Before we jump into her report I need to give you a little back story. About a year ago my son was diagnosed with a reading/writing disability (a form of dyslexia). And we have worked with him since then on trying to be on par with his peers. Last year we made a good deal of progress, but we knew this was still going to be an ongoing struggle. The teacher I met with showed me his most recent reading scores and although he still isn’t necessarily where he needs to be, he has made incredible strides. But then she paused and said, “But this isn’t really the most important thing. Your son is a really good kid. He has a huge heart and he is always so encouraging to all the other students.” Cue my heart swelling with love and pride. Cut to that evening when I got to see it in action. Although he wasn’t meeting his teachers with us, we got to see him hugging, high-fiving, and talking to every classmate he saw like they were his long lost sibling. His classmates are drawn to him like magnets (now if he could only get that concept in Science).

Sometimes I think about how lucky we are with Jonas. He really has enriched our life from day one. And truthfully there isn’t any real secret to our parenting. I often hear this verse quoted in regards to parenting, “Start children off on the way they should go, and even when they are old they will not turn from it.” – ‭‭Proverbs‬ ‭22:6‬. But most often we think of this as instruction or teaching them what to do or not do and I think a better word might be model. If you want your child to be kind, show kindness. If you want your child to be loving, then love. If you want your child to be curious about the world, ask good questions. That which you long for, for your child to be should be modeled before them. I don’t say any of this from a place of pride, but rather from a place of accountability. We all have these models following us around. What are you modeling today?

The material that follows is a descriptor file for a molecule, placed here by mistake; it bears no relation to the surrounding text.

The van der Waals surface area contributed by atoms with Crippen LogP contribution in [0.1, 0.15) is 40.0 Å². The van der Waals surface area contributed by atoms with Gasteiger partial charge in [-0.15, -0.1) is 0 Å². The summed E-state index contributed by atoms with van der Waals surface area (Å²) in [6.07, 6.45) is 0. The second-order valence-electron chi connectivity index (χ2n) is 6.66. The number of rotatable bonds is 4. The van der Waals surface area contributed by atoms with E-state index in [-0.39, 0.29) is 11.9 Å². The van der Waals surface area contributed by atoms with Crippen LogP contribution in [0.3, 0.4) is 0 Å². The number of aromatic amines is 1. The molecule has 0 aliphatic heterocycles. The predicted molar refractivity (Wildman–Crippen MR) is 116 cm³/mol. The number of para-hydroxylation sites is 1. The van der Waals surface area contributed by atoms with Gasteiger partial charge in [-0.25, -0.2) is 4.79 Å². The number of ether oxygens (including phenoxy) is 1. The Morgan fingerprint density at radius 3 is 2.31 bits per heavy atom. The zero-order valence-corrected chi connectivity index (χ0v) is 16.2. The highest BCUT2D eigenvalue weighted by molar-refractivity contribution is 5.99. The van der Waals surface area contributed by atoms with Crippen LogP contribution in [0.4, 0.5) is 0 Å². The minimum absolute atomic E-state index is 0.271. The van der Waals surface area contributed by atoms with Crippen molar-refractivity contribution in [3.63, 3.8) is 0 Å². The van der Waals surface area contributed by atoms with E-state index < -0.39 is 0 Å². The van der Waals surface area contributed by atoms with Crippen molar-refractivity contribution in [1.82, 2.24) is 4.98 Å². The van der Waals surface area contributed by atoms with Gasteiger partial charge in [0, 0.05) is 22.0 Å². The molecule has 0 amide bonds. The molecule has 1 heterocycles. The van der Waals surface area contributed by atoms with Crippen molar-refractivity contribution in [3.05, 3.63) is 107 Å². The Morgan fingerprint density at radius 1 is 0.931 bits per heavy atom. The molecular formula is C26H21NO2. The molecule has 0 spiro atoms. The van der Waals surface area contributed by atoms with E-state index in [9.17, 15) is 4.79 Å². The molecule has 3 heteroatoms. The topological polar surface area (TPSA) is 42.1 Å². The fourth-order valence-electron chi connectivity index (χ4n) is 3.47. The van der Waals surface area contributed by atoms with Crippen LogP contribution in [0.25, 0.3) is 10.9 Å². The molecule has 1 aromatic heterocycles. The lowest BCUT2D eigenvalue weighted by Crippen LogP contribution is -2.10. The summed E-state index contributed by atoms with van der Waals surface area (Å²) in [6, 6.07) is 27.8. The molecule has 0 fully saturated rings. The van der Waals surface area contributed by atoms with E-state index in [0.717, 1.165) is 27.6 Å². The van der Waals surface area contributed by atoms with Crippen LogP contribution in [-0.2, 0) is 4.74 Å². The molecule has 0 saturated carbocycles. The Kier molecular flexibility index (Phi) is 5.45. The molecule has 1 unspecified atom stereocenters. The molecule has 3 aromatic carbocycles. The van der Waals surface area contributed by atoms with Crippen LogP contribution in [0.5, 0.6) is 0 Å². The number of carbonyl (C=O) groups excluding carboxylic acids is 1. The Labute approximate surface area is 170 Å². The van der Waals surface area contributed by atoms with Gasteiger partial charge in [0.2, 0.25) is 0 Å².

get a life

Yesterday I bumped into a friend I hadn’t gotten a chance to talk to in a while. We were talking and catching up and then the inevitable question came up, “Well how are things going with you?” I gave the typical ‘good’, ‘busy’, responses and then reflected, “It’s funny, we thought we could have a life outside of the church…” And we both laughed a bit about it. But I haven’t been able to get away from that thought. You see as a pastor, my life is centered around the church. Even on my days off, its not really something you turn off. Our family schedule centers around the church. Our interactions inevitably are somehow based around the church and if you want to have a conversation with us, more than likely you will most easily catch us being involved in church-related activities. And honestly, I don’t think of that regretfully at all.